Hancock found the pressures and responsibilities of being producer overbearing and this, along with his off-screen drinking, began to affect his on-screen performance and appearance. Matters were not helped by Hancock’s insistence that the show be recorded without an studio audience, then edited and presented to an audience for the laughter track.

The same method was employed on the first series of The Blackadder, with the same results. Actors used to performing in front of live audiences lost their timing. People talked over audience laughter. The whole feel of the show becomes disjointed. As the series progressed, Hancock began to rely almost entirely on teleprompters rather than memorising his lines, and by the end of the thirteen shows the series’ momentum had fizzled away.

But buried within the ATV series are three shows which do stand up to comparison with the BBC programmes: The Assistant, Shooting Star and The Girl. Wilmut’s book talks at great length about The Assistant and The Girl (notably, the former contains the last ever screen performance by the great Mario Fabrizi who sadly died in April 1963 at the age of 38).

Shooting Star, too, deserves to be remembered as a great show. Hancock starts the show, once again, standing on a street corner. He is spotted by Peter Dartford (Denholm Elliot), a film director from the Kitchen Sink school of realism who prefers using ordinary people in his films rather than trained actors. He hires Hancock to star in his new film, which, instead of being shot on a studio set, is being filmed in a real house. The only trouble is no one’s told the old lady who lives in the house, who keeps coming in and interfering with the action. It’s a wonderful set up, perfectly made for Hancock as the old lady constantly undermines his newly found thespian pretensions.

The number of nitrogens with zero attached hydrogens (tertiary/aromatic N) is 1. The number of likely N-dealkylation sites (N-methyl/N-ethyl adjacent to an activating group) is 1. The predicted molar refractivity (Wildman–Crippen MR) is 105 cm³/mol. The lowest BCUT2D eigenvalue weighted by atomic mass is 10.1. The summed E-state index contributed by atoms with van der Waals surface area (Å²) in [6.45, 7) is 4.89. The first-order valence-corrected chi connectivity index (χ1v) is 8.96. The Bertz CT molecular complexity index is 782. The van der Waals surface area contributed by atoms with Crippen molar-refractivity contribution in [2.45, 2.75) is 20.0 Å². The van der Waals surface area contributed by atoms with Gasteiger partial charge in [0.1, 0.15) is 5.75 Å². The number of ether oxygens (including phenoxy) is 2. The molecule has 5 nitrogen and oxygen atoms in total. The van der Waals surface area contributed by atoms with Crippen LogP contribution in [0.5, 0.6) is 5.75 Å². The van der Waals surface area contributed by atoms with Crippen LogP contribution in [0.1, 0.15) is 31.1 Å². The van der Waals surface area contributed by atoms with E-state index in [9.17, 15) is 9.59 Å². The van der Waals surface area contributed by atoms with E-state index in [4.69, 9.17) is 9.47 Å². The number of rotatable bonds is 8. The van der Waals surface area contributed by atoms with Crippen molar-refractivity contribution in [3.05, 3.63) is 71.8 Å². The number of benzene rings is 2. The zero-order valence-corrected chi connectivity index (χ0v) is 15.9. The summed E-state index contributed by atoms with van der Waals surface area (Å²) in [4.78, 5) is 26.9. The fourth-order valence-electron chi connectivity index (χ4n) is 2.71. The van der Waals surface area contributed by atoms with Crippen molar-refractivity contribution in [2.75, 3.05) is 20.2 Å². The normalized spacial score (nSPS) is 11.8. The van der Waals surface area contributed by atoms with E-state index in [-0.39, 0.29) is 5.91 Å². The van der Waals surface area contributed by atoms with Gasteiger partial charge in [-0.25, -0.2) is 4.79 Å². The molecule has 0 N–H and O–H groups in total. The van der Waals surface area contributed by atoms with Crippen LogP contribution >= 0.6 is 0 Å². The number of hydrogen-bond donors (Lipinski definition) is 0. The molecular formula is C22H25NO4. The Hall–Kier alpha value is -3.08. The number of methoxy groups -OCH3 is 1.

These three shows together demonstrate what the ATV series could have been, and would make a wonderful video/ DVD release. At the time of writing we are lead to believe Hancock’s estate is set against any form of release for the ATV series. This is a huge shame, as these three shows alone would be a great treat for any fan of the lad himself.

This article originally appeared in i ssue two of Kettering: the magazine of elderly British comedy. Kettering 2 also features articles on Spike Milligan's Q, Marty Feldman, Irene Handl, Ray Cooney, The Lovers and more. It is available for £3 (UK) or £5 (overseas). For details, contact clinty@stabbers.org

First published: August 1, 2004

Published: 22 Mar 2009